United States District Court, W.D. Pennsylvania
March 13, 2015
WADE A. SCHAUER, Plaintiff,
FIDELITY SECURITY LIFE INSURANCE COMPANY, Defendant.
ARTHUR J. SCHWAB, District Judge.
This is an insurance bad faith case under Pa.C.S.A. § 8371. This Court has diversity jurisdiction over the matter.
Presently before the Court are two motions: Defendant's Motion for Partial Judgment on the Pleadings (doc. no. 34) and Plaintiff's Motion for Judgment on the Pleadings. Doc. no. 36. Plaintiff filed a Brief in Opposition to Defendant's Partial Motion (doc. no. 37), and Defendant filed a Reply Brief in support its own Motion for Partial Judgment (doc. no. 34), which also included a Brief in Opposition to Plaintiff's Motion (doc. no. 36). See doc. no. 38. Plaintiff filed a Brief in support of his own Motion. Doc. no. 39. Counsel contacted the Court and represented that these matters are fully briefed and thus, ripe for adjudication.
After careful consideration of all the aforementioned submissions, the Court will DENY Defendant's Partial Motion (doc. no. 34), and will GRANT Plaintiff's Motion (doc. no. 36) by way of an Order filed contemporaneously with this Opinion. The Court's reasons for entering this Order will be discussed in detail below.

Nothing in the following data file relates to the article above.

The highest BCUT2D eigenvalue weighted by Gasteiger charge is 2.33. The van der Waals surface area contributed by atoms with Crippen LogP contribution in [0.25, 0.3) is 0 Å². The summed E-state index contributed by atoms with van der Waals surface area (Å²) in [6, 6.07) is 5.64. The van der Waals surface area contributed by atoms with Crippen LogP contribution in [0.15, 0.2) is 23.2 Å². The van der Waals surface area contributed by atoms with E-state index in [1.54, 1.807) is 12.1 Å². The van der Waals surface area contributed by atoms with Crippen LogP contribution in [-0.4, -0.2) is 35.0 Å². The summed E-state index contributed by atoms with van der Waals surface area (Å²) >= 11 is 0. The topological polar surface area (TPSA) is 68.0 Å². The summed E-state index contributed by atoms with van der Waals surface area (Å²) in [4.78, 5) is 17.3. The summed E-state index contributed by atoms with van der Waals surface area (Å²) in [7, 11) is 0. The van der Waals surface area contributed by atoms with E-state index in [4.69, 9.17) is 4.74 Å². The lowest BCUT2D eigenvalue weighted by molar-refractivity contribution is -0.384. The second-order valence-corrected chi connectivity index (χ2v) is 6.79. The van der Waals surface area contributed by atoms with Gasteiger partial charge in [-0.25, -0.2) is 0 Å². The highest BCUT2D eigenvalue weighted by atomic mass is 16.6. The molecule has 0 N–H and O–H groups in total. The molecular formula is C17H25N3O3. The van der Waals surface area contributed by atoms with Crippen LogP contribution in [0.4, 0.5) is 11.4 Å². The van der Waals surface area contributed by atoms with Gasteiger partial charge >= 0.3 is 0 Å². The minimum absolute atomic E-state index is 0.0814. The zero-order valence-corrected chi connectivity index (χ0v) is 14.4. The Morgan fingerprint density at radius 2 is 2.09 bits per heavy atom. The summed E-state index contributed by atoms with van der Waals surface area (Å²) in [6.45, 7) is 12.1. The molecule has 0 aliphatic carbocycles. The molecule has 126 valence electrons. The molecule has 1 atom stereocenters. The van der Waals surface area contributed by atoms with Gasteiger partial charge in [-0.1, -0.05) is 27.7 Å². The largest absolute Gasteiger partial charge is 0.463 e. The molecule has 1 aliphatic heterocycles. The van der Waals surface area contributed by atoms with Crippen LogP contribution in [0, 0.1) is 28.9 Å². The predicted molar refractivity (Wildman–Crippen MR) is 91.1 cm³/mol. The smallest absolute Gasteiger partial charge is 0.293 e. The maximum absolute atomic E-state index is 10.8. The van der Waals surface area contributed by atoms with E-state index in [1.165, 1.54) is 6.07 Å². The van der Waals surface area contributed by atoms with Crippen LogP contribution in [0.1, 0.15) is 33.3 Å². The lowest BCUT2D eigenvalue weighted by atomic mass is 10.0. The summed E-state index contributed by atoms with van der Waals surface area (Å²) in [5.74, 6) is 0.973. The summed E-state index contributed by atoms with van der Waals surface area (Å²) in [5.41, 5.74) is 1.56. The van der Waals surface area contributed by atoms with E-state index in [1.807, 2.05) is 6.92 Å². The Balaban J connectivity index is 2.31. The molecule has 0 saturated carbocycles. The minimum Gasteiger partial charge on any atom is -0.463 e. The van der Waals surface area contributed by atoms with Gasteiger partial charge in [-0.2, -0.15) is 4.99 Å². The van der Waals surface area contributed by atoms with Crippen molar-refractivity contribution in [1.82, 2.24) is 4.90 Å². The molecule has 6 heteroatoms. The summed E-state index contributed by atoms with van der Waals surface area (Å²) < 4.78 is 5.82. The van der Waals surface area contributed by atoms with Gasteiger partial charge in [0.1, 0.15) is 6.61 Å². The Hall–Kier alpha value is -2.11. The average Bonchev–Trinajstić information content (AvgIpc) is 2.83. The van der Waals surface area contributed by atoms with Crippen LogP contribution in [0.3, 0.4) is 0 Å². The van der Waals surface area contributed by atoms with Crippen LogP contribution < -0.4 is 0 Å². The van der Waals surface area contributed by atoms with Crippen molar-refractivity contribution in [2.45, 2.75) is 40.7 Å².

I. STANDARD OF REVIEW
Both Parties have filed a Motions for Judgment on the Pleadings pursuant to Federal Rule of Civil Procedure 12(c). Defendant filed a Motion for Partial Judgment on the Pleadings (doc. no. 34), while Plaintiff filed a Motion for Judgment on the Pleadings. Doc. no. 36.
Under Rule 12(c), judgment will not be granted unless the movant clearly establishes that no material issue of fact remains to be resolved and that he is entitled to judgment as a matter of law. See also Minnesota Lawyers Mut. Ins. Co. v. Ahrens, 432 Fed.Appx. 143, 147 (3d Cir. 2011).
Rule 12(b)(6), provides the standard of review applicable to motions for judgment on the pleadings and motions to dismiss. The Court is permitted to consider, in addition to the allegations of the Complaint, "documents that are attached or submitted with the complaint, ... and any matters incorporated by reference or integral to the claim, items subject to judicial notice, matters of public record, orders, [and] items appearing in the record of the case." Buck v. Hampton Twp. Sch. Dist., 452 F.3d 256, 260 (3d Cir. 2006).